In rural California, there is no garbage service.  There are no trucks that arrive on week-day mornings, beeping loudly, at ungodly hours, to announce their mission to remove the week’s waste.  No.  Here in the remote towns, garbage must be hauled to the transfer stations when it has become too much to bear for the waste-creator.  It is an inconvenience, but it also propels those that have to endure such an inconvenience to take note of their waste and to reduce the output and cost of disposal by recycling.

 

Gas service, on the other hand, is something that can only be mitigated by a trifling amount of conservation.  For many in rural towns, natural gas, like propane, is the only resource for fuel and heating.  Even for those of us who don’t use our propane-fueled wall-heaters, or who take very brief showers to stave off water-heating bills, we are subject to the ebb and spoils of the volatile gas market.  For our next-door neighbors, $763 was too much to maintain after three months.  The primary wage-earner next-door is a 60+ year-old woman and is still working a customer service job to make ends meet.  Her household couldn’t make it.  Their gas was shut off.  Cold showers are one thing.  Not being able to use your stove to fashion a meal is another.

 

For many of us who have touted the “peak oil” mentality, vowing to others that there is likely to be a resource shortage very soon, we have, all too often, not taken into account that there are resource shortages already existing in the lives of many American’s today.  This is something I try and write about on a regular basis.  Sustainability is as much about living as it is about conservation.

 

Occasionally NPR will run a story about a small town in Middle American, where single mothers, or the elderly, are having to choose between heating their houses and feeding their children or family.  Very few of us understand what that means.  The concentrated Americans, those in cities, have access to an abundance of resources that are taken for granted.  When the light switch is flipped, the lights come on.  When the heat is triggered, the fans blow.  “Utilities” just seem to work.  Many people are siphoning bandwidth off their neighbor’s cable.  “Utilities,” however, in their purest sense, have taken on a much different meaning for the people in need in this nation.  And while resources are very much in question for our city-dwellers, resources are very much scarce for rural neighbors.

 

There are those in this country dependant on a system for utilities that offers them hard and unthinkable choices:  “Heat your home or feed your family.”  For those that cannot sustain the monetary output to maintain the basic necessities for living, they are on the forefront of the weight of unthinkable choices and on the frontlines of the peak oil movement.   Here in rural California, the “gas man” doesn’t fill the propane unless you pay the bill.  And if you can’t pay the bill, you live without hot water, or a way to cook your food, unless you own a microwave or a crock pot.  There is no way to heat your water without an electric kettle.  That may be remotely okay for a pot of tea.  But imagine trying to bathe.  Now imagine a job interview.

 

The young man next door is on food stamps.  He is 19-years old, willing to work, enthusiastic and able-bodied, but can’t find a job.  His is a story very common to America today.  He helps his grandmother out with the groceries.

 

I have said this often in my blogs and I have truly meant it; I come from a place of privilege.  I have always felt that I have come from a place of a middle-class, white background, a place that has allowed me license as I have grown both professionally and publically in this society.  But I would be inauthentic to fail to note that the place of privilege, a place I have felt for so long, is a fading reality.  It is a fading reality for many in what was once an American middle class.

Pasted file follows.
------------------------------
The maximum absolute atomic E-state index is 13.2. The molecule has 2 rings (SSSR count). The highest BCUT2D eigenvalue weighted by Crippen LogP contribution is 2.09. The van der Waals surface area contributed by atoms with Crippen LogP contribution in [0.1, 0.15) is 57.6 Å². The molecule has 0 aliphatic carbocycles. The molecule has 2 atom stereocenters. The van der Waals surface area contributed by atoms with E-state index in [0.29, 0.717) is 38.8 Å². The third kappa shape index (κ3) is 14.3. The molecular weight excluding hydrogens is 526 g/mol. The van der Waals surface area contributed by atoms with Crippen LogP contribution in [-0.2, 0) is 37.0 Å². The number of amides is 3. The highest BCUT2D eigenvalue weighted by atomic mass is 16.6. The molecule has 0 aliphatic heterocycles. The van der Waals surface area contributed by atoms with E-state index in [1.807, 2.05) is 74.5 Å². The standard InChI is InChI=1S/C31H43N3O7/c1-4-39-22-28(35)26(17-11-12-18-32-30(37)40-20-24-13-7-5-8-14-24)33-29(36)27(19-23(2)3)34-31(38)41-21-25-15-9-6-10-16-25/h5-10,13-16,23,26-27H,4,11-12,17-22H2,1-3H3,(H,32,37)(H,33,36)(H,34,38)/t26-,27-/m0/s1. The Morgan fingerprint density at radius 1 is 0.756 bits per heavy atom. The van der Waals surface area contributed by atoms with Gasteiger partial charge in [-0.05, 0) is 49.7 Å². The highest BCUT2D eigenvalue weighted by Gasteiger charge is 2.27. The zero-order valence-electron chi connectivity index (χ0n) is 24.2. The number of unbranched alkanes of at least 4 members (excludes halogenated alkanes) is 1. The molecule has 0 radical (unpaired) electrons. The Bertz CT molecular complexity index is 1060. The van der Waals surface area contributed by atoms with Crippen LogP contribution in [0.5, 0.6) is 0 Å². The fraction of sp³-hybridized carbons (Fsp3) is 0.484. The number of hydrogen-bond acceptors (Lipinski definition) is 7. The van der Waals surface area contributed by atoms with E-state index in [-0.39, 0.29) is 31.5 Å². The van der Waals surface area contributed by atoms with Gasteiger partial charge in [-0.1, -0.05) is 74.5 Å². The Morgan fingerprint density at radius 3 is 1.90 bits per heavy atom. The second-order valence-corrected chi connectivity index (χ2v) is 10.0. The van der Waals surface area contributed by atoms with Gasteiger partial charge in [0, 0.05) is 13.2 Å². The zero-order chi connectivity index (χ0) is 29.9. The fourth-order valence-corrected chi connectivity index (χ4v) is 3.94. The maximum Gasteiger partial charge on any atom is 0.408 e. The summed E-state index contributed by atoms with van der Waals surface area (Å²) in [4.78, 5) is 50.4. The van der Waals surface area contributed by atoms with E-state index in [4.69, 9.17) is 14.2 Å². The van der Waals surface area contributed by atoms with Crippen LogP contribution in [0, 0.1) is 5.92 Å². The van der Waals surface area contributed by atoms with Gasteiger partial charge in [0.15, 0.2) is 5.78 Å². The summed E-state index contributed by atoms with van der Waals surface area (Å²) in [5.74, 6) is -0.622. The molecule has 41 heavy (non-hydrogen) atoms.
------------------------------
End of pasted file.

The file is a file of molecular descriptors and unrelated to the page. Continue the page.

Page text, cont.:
My background:  I didn’t get to go to college because I was rich or because my parents were rich.  They weren’t.   I got to go to college because my mother had incredible foresight.  As the story goes, when my mother and my father divorced, back when I was six years old, my mother did not go after my dad for alimony (which she was entitled to by law).  Instead, she invested in her only daughter: writing into the law of her divorce, that my father would have to pay for my college education.  (As a reality check, I barely gradated high school and hated institutionalized education.  I probably have ADHD.  I went to community college for four years before transferring to the University of California at Davis with no real focus.  I hated school there too.  When, in my senior year, I called my mom to tell her that I was dropping out, she told me about the terms of the divorce with my father, and told me about how hard it was to be a working mother without alimony, and she told me that she would promptly “off” me if I didn’t finish school.)  I graduated with a Bachelor of Arts in English Literature from UC Davis in 2005.

 

I cannot put to words what the opportunity has offered me and what a college education has granted me in my adult life.  I have been extremely fortunate.  But even with my good fortune, I am seeing, more and more, my place of privilege fade away.  I have been without a job or an income for almost a year.  The work-live situation on the farm that we were on seemed optimal at first but very soon it became apparent that the relationship was very dependent on the whims of the land owners.  Now we live on our own, in a 9-unit community, in a very “affordable” place.

 

The maintenance man on the property put in a community garden for the tenants last year.  It’s on about a quarter acre in direct sun.  It’s productive.  They had corn, carrots, beets, tomatoes, tomatillos, parsley, basil and more.  It’s organic and sustainable.  But the garden was created, not because the tenants needed a fun project.  They needed food.  And they used the surplus to make a little money at the farmer’s market.  I’ve been nominated to be the resident canner for the year.  Every one could have used tomato sauce and jam this winter.  We are all just getting by.